47 lobbyists work cable-franchise bill
by Steven Walters
All Politics Watch (WI)

Madison – The first full-employment bill for lobbyists to emerge in new legislative session is AB 207, which would repeal current law that allows local governments to grant cable franchises to cable operators.  Instead, the bill would let cable operators register directly with the state Department of Financial Institutions, which would have to issue them permits within a specified period of time. The cable operators could not be charged more than 5% by the local government , which is less than many local governments now charge.  The fight has attracted groups with 47 registered lobbyists, according to the state Ethics Board. They range from the 15 power brokers hired by AT&T to the one lobbyist each for four groups, including the Citizens Utility Board and Citizen Action of Wisconsin.   —>

Martin: Board members take stand against state bill
The Weakley County Press (TN)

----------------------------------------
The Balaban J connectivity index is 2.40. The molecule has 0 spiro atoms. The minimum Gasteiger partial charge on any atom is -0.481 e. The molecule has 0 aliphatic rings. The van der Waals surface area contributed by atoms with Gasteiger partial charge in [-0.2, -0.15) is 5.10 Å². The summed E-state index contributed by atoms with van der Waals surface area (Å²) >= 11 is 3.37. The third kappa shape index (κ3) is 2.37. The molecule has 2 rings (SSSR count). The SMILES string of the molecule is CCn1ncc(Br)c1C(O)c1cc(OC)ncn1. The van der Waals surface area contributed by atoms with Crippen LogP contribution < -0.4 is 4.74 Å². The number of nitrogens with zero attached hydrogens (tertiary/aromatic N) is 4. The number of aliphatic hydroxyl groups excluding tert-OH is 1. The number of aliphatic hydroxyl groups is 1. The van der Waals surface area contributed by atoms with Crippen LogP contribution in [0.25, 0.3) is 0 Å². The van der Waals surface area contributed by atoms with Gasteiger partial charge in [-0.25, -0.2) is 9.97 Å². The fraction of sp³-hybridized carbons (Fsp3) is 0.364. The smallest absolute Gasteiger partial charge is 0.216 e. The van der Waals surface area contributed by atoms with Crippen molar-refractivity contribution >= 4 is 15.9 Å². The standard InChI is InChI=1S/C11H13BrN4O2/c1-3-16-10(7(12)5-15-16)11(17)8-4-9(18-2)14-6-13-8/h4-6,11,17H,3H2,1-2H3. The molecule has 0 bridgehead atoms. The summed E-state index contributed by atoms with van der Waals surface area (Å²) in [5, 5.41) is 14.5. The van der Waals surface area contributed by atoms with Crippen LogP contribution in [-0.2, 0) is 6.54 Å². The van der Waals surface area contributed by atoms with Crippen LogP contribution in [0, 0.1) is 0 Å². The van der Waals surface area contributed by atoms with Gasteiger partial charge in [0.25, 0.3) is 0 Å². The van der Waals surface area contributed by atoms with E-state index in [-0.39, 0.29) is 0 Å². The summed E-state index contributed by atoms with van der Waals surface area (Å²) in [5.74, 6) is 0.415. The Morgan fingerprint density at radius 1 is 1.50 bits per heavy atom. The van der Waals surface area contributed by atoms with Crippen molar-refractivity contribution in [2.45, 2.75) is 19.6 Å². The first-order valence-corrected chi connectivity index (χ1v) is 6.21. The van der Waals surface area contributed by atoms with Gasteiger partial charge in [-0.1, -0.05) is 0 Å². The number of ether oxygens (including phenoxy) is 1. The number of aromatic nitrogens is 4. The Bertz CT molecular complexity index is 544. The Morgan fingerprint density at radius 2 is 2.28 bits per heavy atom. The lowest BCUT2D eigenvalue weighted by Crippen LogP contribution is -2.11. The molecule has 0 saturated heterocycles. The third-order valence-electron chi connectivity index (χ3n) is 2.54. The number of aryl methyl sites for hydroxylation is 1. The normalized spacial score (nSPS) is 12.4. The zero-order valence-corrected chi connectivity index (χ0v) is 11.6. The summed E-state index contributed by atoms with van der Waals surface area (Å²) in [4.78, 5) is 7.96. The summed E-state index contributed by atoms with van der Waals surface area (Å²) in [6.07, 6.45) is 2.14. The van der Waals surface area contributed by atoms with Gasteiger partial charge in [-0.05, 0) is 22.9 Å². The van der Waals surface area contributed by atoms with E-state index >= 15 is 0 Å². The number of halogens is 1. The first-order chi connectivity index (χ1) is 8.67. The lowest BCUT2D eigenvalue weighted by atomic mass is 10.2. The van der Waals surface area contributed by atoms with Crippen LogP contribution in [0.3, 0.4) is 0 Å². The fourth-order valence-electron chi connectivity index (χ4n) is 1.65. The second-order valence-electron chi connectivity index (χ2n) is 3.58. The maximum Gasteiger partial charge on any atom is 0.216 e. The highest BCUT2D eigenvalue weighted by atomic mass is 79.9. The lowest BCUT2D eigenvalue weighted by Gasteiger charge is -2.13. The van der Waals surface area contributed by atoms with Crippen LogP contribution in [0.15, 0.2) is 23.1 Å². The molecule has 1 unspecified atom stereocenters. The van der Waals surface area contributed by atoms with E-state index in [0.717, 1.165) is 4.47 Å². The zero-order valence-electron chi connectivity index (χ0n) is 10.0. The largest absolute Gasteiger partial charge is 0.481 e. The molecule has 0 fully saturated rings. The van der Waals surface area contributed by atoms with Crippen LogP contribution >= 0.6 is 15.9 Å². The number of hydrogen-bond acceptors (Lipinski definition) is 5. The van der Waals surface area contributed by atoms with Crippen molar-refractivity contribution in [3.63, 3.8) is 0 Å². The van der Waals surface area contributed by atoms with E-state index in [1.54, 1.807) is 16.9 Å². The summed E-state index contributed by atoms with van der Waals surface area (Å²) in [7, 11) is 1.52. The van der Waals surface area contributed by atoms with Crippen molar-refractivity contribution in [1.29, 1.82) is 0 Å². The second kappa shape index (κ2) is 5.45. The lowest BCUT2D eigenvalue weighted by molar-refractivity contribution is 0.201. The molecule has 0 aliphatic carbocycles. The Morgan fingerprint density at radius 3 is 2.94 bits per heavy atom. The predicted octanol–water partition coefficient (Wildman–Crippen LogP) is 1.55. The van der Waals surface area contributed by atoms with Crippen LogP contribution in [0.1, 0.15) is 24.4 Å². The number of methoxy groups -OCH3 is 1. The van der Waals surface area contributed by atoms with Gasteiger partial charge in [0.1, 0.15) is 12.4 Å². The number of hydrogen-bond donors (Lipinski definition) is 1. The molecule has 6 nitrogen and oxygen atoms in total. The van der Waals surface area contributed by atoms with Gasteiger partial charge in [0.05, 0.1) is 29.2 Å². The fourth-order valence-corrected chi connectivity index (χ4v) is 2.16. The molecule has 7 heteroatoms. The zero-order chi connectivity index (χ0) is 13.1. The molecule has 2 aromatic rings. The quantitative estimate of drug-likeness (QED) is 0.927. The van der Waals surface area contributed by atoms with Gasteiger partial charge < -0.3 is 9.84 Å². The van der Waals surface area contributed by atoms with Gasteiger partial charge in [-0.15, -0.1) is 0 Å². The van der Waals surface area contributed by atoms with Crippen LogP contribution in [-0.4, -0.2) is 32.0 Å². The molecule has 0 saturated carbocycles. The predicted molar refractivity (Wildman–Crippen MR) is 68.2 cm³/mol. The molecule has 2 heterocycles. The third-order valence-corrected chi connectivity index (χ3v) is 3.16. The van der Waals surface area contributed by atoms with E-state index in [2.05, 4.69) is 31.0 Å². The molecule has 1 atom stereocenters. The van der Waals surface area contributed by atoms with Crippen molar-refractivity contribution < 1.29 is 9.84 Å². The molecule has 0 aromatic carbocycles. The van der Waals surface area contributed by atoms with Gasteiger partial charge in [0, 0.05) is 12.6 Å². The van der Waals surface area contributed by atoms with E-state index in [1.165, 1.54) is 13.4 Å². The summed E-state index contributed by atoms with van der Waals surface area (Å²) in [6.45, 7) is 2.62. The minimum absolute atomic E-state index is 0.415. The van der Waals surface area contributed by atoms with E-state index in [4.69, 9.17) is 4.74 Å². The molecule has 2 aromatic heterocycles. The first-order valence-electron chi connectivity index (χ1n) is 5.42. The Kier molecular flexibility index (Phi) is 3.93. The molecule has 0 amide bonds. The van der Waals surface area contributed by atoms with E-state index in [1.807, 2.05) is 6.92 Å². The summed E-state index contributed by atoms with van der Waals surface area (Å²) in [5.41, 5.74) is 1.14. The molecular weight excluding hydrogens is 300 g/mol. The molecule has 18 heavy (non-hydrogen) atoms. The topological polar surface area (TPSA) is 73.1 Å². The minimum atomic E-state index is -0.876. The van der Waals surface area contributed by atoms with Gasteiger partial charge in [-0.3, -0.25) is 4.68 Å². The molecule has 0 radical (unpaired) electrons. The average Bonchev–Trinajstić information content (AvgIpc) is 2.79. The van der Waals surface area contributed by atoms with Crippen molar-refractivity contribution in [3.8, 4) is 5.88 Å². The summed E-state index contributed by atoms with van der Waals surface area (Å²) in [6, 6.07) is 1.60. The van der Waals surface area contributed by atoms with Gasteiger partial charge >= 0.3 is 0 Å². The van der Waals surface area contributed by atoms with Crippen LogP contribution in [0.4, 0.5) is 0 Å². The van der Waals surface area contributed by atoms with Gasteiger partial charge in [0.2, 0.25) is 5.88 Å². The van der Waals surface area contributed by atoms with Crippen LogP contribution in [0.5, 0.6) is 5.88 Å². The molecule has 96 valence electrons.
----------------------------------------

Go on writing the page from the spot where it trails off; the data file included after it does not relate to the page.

Martin Mayor Randy Brundige requested the board of aldermen to “take a stand” against an upcoming state legislative bill during their formal meeting last Monday evening.  “Some of you may have already heard of the upcoming AT&T Cable Franchise Bill that is set for a vote in the legislation. This bill is bad for consumers,” Brundige said. He explained certain provisions of the bill would have city hall taking phone calls and complaints concerning customers’ cable services, but city hall would be unable to take action regarding a customer’s service. There are other stipulations of the franchise bill that would ultimately allow some people to have cable through AT&T and others would be unable to receive service, if the bill is passed. The cable service provider would not be required to go before the planning committee for service installations.